Column: To Edina golfers: Thank you for your patience
By Scott Neal
Edina City Manager
During the very early hours of Friday, Feb. 12, 2012, a lighting fixture malfunctioned and ignited the fabric of the Braemar Golf Dome. The fire burned a hole in the fabric, which caused the dome to deflate. The air rushing out of the hole in the dome fed the fire, causing it to get hotter and the hole to get bigger. As the hole got bigger, and the air rushed harder, the volume of the fire grew. There were no eye witnesses to the event, but the evidence says it didn’t take long for the dome to burn to the ground.
Because it was winter, the loss of the Braemar Golf Dome was felt immediately. Golfers who were depending on the facility to keep their games sharp felt the loss right away, as did the city employees who worked in the facility. There was never any real question about whether the City would rebuild the dome and we hoped to be open for the 2012-2013 season. Like most property owners, the city buys insurance to protect itself against property losses. city staff organized the investigation of the fire with the Fire Department, and then filed the necessary paperwork to make a claim on the city’s insurance policies.
We have filed claims with Travelers, the city’s insurance carrier, under both our property and business interruption policies. To date, we have received a partial payout on the property insurance of $668,222. We have also received a partial payout from Travelers of $47,945 from our business interruption coverage to partially compensate the city for the operating revenue the city is not earning due to the loss. That money is in the bank and dedicated to rebuilding the dome.
While the city has been working with Travelers to evaluate the loss and negotiate a final settlement, we have also been working with a team of consultants to plan the design of a new golf dome. Our efforts have been guided by two general goals: to replace the old dome with a new dome of the same scale that has been updated for changes in building and fire code and to pay for it all with the insurance settlement money.
This past fall, we learned from our consulting team the estimated cost of replacing the dome is likely to be about $3.2 million. About the same time, we learned that the probable size of the insurance settlement was going to be in the neighborhood of $2 million. Because the cost of replacing the dome is higher than we hoped and the probable settlement is lower than we need to achieve our goals, staff continued to work with the insurance carrier to make sure that we are getting every single dollar of insurance settlement that we are legally entitled to.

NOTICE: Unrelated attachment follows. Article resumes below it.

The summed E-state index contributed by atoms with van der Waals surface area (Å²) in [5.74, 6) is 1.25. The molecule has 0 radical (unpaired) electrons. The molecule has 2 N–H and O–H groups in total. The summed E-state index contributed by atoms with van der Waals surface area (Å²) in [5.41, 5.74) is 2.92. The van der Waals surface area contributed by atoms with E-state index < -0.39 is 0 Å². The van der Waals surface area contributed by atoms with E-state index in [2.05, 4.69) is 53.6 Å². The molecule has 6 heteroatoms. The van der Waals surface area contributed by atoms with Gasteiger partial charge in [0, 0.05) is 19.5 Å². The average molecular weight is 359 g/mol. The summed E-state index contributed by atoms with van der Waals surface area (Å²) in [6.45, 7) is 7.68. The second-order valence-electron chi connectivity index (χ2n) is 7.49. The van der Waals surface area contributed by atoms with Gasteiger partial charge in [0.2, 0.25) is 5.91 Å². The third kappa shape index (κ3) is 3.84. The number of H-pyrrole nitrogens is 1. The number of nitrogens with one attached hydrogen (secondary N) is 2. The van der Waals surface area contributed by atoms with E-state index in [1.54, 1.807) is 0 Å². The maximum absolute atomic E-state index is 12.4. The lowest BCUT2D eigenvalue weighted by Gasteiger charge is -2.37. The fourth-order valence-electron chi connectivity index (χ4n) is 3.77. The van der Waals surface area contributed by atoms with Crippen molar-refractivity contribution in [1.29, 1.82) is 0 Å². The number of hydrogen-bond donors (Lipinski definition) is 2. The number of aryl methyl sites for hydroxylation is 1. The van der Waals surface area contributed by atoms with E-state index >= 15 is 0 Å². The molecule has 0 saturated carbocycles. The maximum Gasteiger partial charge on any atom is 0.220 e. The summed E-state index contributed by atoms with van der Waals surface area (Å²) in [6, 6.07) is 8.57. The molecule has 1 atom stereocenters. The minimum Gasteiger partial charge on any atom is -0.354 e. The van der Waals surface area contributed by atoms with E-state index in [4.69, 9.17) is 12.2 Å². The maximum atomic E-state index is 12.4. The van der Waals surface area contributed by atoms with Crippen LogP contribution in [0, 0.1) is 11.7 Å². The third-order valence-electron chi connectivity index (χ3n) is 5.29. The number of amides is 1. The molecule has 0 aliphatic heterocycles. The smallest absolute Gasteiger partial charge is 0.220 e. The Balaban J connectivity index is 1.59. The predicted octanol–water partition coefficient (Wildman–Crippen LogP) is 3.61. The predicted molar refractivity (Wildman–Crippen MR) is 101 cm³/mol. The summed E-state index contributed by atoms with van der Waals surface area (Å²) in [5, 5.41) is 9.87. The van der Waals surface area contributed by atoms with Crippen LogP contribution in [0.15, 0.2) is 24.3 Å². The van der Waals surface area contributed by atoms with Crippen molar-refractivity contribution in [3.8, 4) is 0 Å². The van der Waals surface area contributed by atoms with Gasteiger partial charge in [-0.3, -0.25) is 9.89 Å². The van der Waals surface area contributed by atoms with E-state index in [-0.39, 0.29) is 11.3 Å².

As we have pressed the insurance carrier for more money and presented evidence to justify our claims, the insurance carrier has pressed back. This negotiation process that has led to delays in the start of the rebuilding project, but it has also produced positive financial results. We now believe our final settlement will be closer to $2.2 million than $2 million – an outcome that gets us closer to — but not quite at — our goal of getting enough insurance settlement to rebuild the dome.
To the loyal customers of the Braemar Golf Dome, I offer my apologies and my gratitude for sacrificing the last season and a half of indoor golf. You have been patient. We are very close now to finishing our settlement process with the insurance carrier. The next step for in the process will be to present the matter to the City Council and seek their approval to finish the project design and to advance the project through the public bidding and contract award process. With a timely Council affirmation and good construction weather, we hope to have a new Braemar Golf Dome ready for use later this year.